I like the simplicity of the String Calculator kata. It's a typical example of the map-reduce algorithm, where the string has to be split by a delimiter, mapped into a list of integers and then reduced to their sum. I have often used it as an example to quickly evaluate engineering candidates, try new languages and tools. This was the first challenge I tried to solve in Haskell about a year ago. I found the code the other day, I wanted to see how I could improve upon it with everything I've learned so far.

This is what I found from a year before:

import Test.Hspec import Data.List.Split (splitOn) calculator :: String -> Integer calculator x = sum $ coerceString x "," coerceString :: String -> String -> [Integer] coerceString x c = map (coerce) (splitOn c x) where coerce "" = 0 coerce a = read a :: Integer main :: IO () main = hspec $ do describe "String Calculator" $ do it "returns 0 for empty string" $ do calculator "" `shouldBe` 0 it "returns 1 for '1'" $ do calculator "1" `shouldBe` 1 it "returns 3 for '1,2,3'" $ do calculator "1,2,3" `shouldBe` 6

This works for simple cases, but what should I do when there is a non-numeric string in the input arguments?

it "returns 0 for '1,2,!'" $ do calculator "1,2,!" `shouldBe` 0

The algorithm crashes as I suspected:

String Calculator returns 0 for empty string returns 1 for '1' returns 3 for '1,2,3' returns 0 for '1,2,!' FAILED [1] Failures: string_calculator_01.hs:22: 1) String Calculator returns 0 for '1,2,!' uncaught exception: ErrorCall (Prelude.read: no parse) Randomized with seed 1943023196 Finished in 0.0023 seconds 4 examples, 1 failure

I could easily wrap the entire logic and return zero when an exception occurs, however, Haskell can do better. Much better.

I can return a `Maybe Int`

from the operation that parses the string to an integer: if the result is `Nothing`

here, the overall result will be `Nothing`

.

There is a string parser in the `Text.Read`

module that does just that, it's called `readMaybe`

.

Here is how it works:

% ghci GHCi, version 8.0.2: http://www.haskell.org/ghc/ :? for help Loaded GHCi configuration from /Users/adomokos/.ghci λ> import Text.Read λ> (readMaybe "12") :: Maybe Int Just 12 λ> (readMaybe "!") :: Maybe Int Nothing λ>

I need to parse the list of strings, which is achieved by mapping over the values with `readMaybe`

:

GHCi, version 8.0.2: http://www.haskell.org/ghc/ :? for help Loaded GHCi configuration from /Users/adomokos/.ghci λ> import Text.Read (readMaybe) λ> import Data.List.Split (splitOn) λ> let xs = "1,2,3" λ> splitOn (",") xs ["1","2","3"] λ> map (\x -> readMaybe x :: Maybe Int) $ splitOn (",") xs [Just 1,Just 2,Just 3]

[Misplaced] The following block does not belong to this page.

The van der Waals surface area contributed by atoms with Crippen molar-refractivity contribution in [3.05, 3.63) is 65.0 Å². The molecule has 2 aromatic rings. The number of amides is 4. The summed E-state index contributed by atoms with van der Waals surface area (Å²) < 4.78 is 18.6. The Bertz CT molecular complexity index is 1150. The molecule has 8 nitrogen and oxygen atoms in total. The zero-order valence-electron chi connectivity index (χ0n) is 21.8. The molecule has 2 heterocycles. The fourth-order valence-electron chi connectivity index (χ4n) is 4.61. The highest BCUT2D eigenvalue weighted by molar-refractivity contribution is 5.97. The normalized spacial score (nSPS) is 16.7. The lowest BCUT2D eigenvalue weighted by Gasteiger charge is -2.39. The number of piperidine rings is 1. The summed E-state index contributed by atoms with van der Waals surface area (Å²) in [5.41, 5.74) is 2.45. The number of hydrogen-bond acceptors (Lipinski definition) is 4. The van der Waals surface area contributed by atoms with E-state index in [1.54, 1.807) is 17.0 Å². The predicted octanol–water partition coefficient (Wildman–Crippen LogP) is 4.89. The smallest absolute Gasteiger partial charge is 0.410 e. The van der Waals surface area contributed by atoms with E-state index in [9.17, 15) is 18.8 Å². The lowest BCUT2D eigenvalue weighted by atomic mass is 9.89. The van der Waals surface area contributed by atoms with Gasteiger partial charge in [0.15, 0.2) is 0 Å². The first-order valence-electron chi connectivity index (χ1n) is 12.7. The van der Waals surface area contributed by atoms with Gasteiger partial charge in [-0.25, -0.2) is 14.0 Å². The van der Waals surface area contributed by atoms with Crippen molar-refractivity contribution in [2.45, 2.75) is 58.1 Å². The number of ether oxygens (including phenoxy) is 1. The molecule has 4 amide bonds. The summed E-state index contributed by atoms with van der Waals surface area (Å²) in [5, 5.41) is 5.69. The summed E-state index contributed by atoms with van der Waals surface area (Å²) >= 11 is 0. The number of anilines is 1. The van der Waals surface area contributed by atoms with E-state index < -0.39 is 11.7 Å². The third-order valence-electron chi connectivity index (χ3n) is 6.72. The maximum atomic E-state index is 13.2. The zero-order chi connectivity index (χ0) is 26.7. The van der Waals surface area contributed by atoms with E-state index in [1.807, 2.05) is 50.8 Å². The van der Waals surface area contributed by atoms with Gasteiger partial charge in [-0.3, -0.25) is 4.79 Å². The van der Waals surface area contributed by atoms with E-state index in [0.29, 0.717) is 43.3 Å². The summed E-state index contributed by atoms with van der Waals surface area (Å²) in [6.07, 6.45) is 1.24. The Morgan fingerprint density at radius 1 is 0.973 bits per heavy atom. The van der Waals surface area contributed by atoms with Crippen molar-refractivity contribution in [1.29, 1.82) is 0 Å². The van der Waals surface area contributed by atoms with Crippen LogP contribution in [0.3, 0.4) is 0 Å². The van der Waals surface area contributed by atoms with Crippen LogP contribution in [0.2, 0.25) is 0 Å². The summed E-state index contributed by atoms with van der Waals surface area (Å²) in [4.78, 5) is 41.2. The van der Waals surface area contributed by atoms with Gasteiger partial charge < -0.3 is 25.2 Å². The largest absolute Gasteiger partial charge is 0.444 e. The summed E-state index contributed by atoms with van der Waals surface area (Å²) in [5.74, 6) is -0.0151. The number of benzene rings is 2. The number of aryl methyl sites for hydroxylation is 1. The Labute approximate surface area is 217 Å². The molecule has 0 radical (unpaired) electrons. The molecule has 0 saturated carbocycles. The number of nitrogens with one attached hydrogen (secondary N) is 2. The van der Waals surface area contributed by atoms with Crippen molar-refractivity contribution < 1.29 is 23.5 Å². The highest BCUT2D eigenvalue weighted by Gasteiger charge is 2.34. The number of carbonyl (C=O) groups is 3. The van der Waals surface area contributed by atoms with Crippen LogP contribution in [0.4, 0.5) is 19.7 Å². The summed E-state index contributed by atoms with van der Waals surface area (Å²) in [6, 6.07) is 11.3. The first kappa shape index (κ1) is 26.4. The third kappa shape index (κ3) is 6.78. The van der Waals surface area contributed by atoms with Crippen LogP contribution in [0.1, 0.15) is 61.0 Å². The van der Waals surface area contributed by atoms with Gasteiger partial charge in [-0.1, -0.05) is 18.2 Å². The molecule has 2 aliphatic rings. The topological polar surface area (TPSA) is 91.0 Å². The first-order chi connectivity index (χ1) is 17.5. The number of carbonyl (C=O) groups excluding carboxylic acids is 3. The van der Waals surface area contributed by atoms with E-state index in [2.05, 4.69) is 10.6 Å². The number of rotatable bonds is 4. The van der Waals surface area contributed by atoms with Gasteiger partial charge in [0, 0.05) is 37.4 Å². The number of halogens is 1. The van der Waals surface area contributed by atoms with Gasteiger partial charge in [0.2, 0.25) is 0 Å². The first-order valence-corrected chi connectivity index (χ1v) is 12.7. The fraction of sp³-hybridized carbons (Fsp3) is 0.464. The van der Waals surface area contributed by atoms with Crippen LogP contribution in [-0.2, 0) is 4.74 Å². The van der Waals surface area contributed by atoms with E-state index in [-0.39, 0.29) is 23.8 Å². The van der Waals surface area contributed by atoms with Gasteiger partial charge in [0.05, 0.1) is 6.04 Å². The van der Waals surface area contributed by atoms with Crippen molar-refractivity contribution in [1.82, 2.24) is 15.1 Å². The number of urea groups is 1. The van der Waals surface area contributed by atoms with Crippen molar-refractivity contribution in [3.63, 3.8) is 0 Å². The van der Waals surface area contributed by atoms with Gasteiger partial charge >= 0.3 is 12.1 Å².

I now have a list of Maybe Int values that can be reduced into a single Maybe Int value. Reducing an array of numbers would be super easy (`foldl (+) 0 [1,2,3]`

or `foldl1 (+) [1,2,3]`

or just simply `sum [1,2,3]`

). It's obvious that I will need something similar.

Adding a number to a `Maybe Int`

can be achieved with a Functor:

λ> fmap (+10) (Just 4) Just 14 λ> (+10) `fmap` (Just 4) Just 14 λ> (+10) <$> Just 4 Just 14

All three expressions mean the same thing. The first is using the fmap as a conventional function name and arguments style, the second one uses the infix version of `fmap`

and the third one is using a symbol.

This works for adding a number to a Maybe Int, however, I need to use an Applicative Functor to calculate the sum of two Maybe Ints.

λ> (+) <$> Just 10 <*> Just 4 Just 14

Using Applicative Functors, folding the list of Maybe Ints happens like this:

λ> let xs = [Just 1, Just 2, Just 3] λ> foldl (\acc x -> (+) <$> x <*> acc) (Just 0) xs Just 6 λ> foldl1 (\acc x -> (+) <$> x <*> acc) xs Just 6

The solution now works, although a bit hard to read:

import Test.Hspec import Text.Read (readMaybe) import Data.List.Split (splitOn) calculator :: String -> Maybe Int calculator input = foldr (\x acc -> (+) <$> x <*> acc) (Just 0) $ map (\x -> readMaybe x) $ splitOn "," input main :: IO () main = hspec $ do describe "String Calculator" $ do it "returns Nothing for empty string" $ do calculator "" `shouldBe` Nothing it "returns Just 1 for '1'" $ do calculator "1" `shouldBe` Just 1 it "returns Just 3 for '1,2,3'" $ do calculator "1,2,3" `shouldBe` Just 6 it "returns Nothing for '1,2,3,!'" $ do calculator "1,2,3,!" `shouldBe` Nothing

It's more meaningful after I've refactored it into chunks:

calculator :: String -> Maybe Int calculator input = let foldingFn acc x = (+) <$> acc <*> x parsedInts = map (\x -> readMaybe x) . splitOn (",") in foldr1 (foldingFn) (parsedInts input)

The `parsedInts`

function can be further simplified:

calculator :: String -> Maybe Int calculator input = let foldingFn acc x = (+) <$> acc <*> x parsedInts = map (readMaybe) . splitOn (",") in foldr1 (foldingFn) (parsedInts input)

And finally, the sum of list of Maybe values can be calculated by using the `sequence`

function like this:

calculator :: String -> Maybe Int calculator input = let parsedInts = map (readMaybe) . splitOn (",") in fmap sum . sequence $ parsedInts input

I find this form to be the most readable, but I liked the journey of getting there through the Applicative Functors.